The riders make the race at the Tour de France, not the route. It was ever thus, and the hoary adage was borne out once again by an opening week where a stage earmarked for the sprinters provoked more drama and more telling gaps in the general classification than two mountaintop finishes combined.
The demanding 2020 parcours was hailed for its invention when it was unveiled last October but its onerous nature – not to mention Jumbo-Visma‘s striking collective strength – appears to have stifled the overall contenders’ sense of adventure, rather than encouraged it. Aside from Julian Alaphilippe and Adam Yates‘ aggression on stage 2, the grand manoeuvres have been collective efforts, from Jumbo-Visma’s forcing at Orcières-Merlette to Bora-Hansgrohe and Ineos Grenadiers’ successive shifts on the front en route to Lavaur.
On Saturday, the Tour reaches the Pyrenees, where, for 110 years, desolate yet beguiling mountain passes have inspired some men to solo exploits, while singing many more to shipwreck.
“The Pyrenees are heartless, ruthless and atheist. Devoid of affection, a psychologist would say,” the late Gianni Mura wrote, outlining precisely why the Pyrenees matter. The Tour, an endurance race shrouded in emotion, always benefits from an indifferent arbiter like the Pyrenees to lay everything bare.
As ever when the Tour first reaches the rarefied air of the Pyrenees or the Alps, there is an expectation that the pitch of the race will rise to its lofty surroundings – “The real Tour starts here,” to cite another tired old truism – but Thierry Gouvenou, the man who designed this parcours, downplayed expectations for the weekend doubleheader when interviewed by Reuters, suggesting that Jumbo-Visma would again set a tempo to dissuade attackers.
“Maybe there will be more rhythm in the Pyrenees, but I think it’s going to be a bit like Orcières-Merlette,” Gouvenou admitted. “We’re impatient and demanding, but let’s not forget that the Tour is three weeks long, and you can’t be at 100 per cent for three weeks. They’re managing their efforts.”
The Tour is always an exercise in the management of accumulated fatigue. The race is just seven days old and – the coronavirus pandemic permitting – there are still two weeks to go. Men like Thibaut Pinot (Groupama-FDJ) saw little benefit in trying to attack a fresh peloton at Orcières-Merlette or Mont Aigoual, but the Frenchman suggested that the second leg of the Pyrenean doubleheader might offer more scope for aggression as legs begin to tire.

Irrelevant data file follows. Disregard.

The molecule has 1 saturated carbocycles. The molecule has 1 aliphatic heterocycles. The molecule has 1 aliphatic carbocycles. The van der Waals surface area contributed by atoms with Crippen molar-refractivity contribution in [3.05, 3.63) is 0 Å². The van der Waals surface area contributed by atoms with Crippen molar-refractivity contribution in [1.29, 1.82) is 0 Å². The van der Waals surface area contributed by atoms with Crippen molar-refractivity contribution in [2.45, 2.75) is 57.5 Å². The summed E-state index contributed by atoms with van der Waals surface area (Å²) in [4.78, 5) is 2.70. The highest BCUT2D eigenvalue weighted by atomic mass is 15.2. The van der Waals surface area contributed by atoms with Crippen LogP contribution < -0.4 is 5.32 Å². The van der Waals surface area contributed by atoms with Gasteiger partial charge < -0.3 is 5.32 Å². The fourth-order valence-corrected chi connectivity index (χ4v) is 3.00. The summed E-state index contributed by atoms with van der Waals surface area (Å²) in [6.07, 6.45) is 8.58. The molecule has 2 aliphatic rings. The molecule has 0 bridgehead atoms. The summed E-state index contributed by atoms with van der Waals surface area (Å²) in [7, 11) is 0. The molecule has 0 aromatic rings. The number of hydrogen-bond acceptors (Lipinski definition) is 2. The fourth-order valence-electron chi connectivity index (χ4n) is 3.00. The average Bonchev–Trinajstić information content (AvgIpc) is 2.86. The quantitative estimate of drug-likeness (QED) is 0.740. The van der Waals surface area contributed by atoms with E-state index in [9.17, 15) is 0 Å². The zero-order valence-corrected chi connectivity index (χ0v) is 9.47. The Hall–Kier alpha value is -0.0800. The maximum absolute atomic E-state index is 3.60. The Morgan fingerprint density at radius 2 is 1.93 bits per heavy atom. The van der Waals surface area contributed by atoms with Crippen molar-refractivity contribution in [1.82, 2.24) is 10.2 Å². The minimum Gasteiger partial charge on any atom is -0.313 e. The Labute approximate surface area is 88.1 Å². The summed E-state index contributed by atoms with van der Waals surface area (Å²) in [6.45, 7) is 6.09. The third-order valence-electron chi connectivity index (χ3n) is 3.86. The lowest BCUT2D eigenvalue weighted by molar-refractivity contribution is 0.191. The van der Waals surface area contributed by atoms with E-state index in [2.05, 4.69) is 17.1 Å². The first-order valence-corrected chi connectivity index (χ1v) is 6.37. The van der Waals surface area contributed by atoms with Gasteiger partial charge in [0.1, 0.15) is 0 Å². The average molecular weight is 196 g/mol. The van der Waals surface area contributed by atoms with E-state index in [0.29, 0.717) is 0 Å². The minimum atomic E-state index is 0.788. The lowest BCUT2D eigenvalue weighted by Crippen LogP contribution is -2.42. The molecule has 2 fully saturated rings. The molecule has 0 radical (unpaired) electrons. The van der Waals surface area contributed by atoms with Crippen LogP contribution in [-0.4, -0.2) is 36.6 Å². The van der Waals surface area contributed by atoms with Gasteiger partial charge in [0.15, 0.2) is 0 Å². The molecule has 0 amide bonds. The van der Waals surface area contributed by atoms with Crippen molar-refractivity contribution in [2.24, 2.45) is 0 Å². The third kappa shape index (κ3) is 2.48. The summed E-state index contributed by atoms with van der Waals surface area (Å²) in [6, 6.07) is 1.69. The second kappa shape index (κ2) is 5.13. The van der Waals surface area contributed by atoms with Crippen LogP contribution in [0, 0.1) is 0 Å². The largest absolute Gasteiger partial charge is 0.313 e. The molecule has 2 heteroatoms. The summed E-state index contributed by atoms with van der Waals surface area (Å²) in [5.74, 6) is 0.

“We’re focused on the Pyrenees. We need to make the race hard on Saturday to try to tire out our rivals and be able to attack them on Sunday,” Pinot told L’Équipe, although he was speaking ahead of Friday’s unexpectedly demanding day to Lavaur, which may have accelerated the softening-up process.
Groupama-FDJ trainer Fréd Grappe was more explicit. The task for Pinot – and others like him – is to isolate Primoz Roglic and Tom Dumoulin from their Jumbo-Visma guard and Egan Bernal from his Ineos cohort.
“To attack the leaders of Ineos Grenadiers or Jumbo-Visma, you need to get rid of their teammates first,” he told L’Équipe. “So long as they still have a teammate in the mountains, it’s very hard to defy them because the teammate will sacrifice himself to chase you down. The strategy consists of wearing them out.”
The problem, of course, is that Jumbo-Visma have shown no signs of feeling the strain thus far. Wout van Aert’s startling run of outsized performances has been emblematic of his team’s post-lockdown form. Already winner of Strade Bianche and Milan-San Remo, he has now won two bunch sprints at this Tour and led the race most of the way up its first summit finish. At this rate, he might also be driving the bus and typing up the press releases by the time the race reaches Paris.
Yet for all their strength in depth, Jumbo-Visma have also been able to pick and choose their battles to this point, saving energy where possible. They rode briskly to tee up Roglic to pick up the stage win – and 10 bonus seconds – at Orcières-Merlette, but they gladly stepped aside to allow Ineos take up the reins on the Col de Lusette on Thursday.
Roglic reaches the Pyrenees in second place overall, just three seconds off the maillot jaune of Adam Yates (Mitchelton-Scott). Guillaume Martin (Cofidis) is third at nine seconds, while Bernal, Dumoulin, Pinot and Nairo Quintana (Arkéa-Samsic) all lie 13 seconds off the lead. The visual impression of Jumbo-Visma and Roglic’s pre-eminence has not (yet) been matched by the time gaps.